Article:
“What are you going to do when you get out of here”?

“I’m going Air Force.  My Dad wanted me to go into the Navy; that’s where he served, but I’m definitely Air Force”.

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We were sitting around small tables. There was a bunch of us, two sometimes three young women and one older person at each table holding animated conversations in English.



The room by itself was dour, devoid of personality.  It was unattractive, plain without any flavor.  Not so these young women: they were anything but plain.  They were energetic, hopeful and full of life.

The room had an institutional feel to it, and now that we had filled it almost to overflowing, the setting was claustrophobic. At the start I was hoping for a venue more conducive to holding a friendly chat, maybe with more privacy,  but now ten minutes into our conversation I realized that the backdrop did not matter as much as the participants.  And these participants were, how can I say it, they were WOW!

 Two young women, about eighteen years of age, were sitting in front of me.  I directed a question to one of them, a diminutive, intelligent-looking young lady: “What are you going to do when you get out of here”?

 

Without any hesitation, she answered “I’m going Air Force.  My Dad wanted me to go into the Navy; that’s where he served, but I’m definitely Air Force”.

These young women were high seniors, attending the Harel School in Nahariya.  I was part of a group of English speaking volunteers, helping them with conversational English in preparation for their oral English proficiency exam, the Bagrut.

The response “I’m going Air Force …” started a chain reaction of outcries from eavesdroppers throughout the room:

“Air Force?... no way.  Tanks, that’s where it’s at”.

“You got to be kidding; Artillery is the best”.

“The IDF?...forget it.  As soon as I get out, I want to get married and have lots of kids”.

The fellow student sitting next to the aspiring Air Force cadet looked up and quietly said with respect: “My older brother is in a combat unit, the Golani Brigade”. She then added: “But I like children; there are thirteen in my family.  I am going to help disabled children.  That’s what I am going to do”.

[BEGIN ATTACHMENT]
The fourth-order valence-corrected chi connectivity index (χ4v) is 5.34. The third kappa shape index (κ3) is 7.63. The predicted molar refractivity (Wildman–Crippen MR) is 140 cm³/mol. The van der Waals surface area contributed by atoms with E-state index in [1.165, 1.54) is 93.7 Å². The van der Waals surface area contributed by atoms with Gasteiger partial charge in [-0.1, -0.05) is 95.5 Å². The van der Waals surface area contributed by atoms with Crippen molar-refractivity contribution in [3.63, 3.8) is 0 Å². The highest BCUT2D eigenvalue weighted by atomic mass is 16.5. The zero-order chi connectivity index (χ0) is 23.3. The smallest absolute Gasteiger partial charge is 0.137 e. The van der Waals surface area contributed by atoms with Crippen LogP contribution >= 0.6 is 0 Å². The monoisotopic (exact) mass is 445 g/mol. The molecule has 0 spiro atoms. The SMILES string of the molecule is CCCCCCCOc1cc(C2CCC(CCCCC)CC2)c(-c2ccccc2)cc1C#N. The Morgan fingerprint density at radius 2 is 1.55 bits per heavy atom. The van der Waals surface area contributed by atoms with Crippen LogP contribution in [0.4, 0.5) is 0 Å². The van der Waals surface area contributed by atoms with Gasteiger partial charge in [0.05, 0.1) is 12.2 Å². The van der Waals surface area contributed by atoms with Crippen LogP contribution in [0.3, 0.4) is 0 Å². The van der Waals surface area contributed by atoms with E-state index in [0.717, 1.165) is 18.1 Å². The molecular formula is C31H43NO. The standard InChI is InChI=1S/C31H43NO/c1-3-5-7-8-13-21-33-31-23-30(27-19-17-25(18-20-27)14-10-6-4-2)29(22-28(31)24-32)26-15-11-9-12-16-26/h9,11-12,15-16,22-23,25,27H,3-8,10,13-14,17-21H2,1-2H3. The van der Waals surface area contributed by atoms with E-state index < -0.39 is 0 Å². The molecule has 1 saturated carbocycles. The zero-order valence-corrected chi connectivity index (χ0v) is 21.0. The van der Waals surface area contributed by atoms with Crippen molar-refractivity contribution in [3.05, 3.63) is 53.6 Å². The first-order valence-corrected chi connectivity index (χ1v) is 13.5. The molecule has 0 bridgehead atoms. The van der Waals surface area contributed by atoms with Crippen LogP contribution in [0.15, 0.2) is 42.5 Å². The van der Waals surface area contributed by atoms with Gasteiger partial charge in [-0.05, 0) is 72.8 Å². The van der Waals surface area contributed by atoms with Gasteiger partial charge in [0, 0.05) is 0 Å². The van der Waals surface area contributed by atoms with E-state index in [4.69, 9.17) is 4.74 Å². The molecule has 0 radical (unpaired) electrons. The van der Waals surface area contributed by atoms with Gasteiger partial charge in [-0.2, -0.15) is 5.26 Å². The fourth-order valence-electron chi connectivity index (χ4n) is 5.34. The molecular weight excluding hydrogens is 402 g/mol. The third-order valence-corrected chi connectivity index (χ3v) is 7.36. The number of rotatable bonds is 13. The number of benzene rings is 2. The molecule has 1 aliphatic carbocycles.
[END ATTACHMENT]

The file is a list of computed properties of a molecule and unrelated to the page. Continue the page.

This was the future face of Israel.  Listening to them cannot help but fill you with pride.  I was part of a volunteer group sponsored by ESRA, an acronym for the English Speakers Residents' Association.  ESRA is an NGO that puts groups like mine into high schools and lower level schools throughout Israel.  In terms of public service this volunteering activity cannot be beat. 

It is so easy.  And who is actually deriving the benefit?  Not only does the student who will do better on his or her Bagrut benefit, but the volunteer reaps immense pleasure and pride from interacting with these young people.  In some ways it is not unlike the situation when someone wishes that you “schep nachas” from your children or grandchildren.

However scheping nachas in Israel is not exactly the same as the Jewish community in the Diaspora.  The Jewish community outside of Israel puts great emphasis on intellectual accomplishments.  The stereotype that has come down to us is a bookish intellectual male, who is a scholar, a doctor, a PhD, or an attorney.  Traditionally a Jewish man who is an accomplished pugilist or fighter is not held in high regard.  But here in Israel where public service, including two to three years in the military and personal sacrifice are the order of the day the outlook is much different. 

You only have to hear the emotion in the young woman’s voice as she declares with love and pride that her older brother is in a combat unit.   Then it becomes readily apparent that scheping nachas in Israel is different.  While we have more than our share of intellectual giants, we hold in great esteem those men and women who are our defenders.  They are patriots, a phenomenon not often seen outside of Israel.

This brings us back to volunteering and you and me having an opportunity to be contributing members to Israeli society.  It’s so easy, no previous teaching experience is necessary - in this instance just a willingness to chat with high school students.  When you volunteer, you meet with pupils, maybe once a month, sometimes more frequently on a one to one basis or in small groups. 

Michael Levinson heads up this successful ESRA program. If you are interested contact ESRA volunteer coordinator Lola Katz at 052-265 3847.  It is our chance to schep nachas from an extended Israeli family.

 

 

 

 

 


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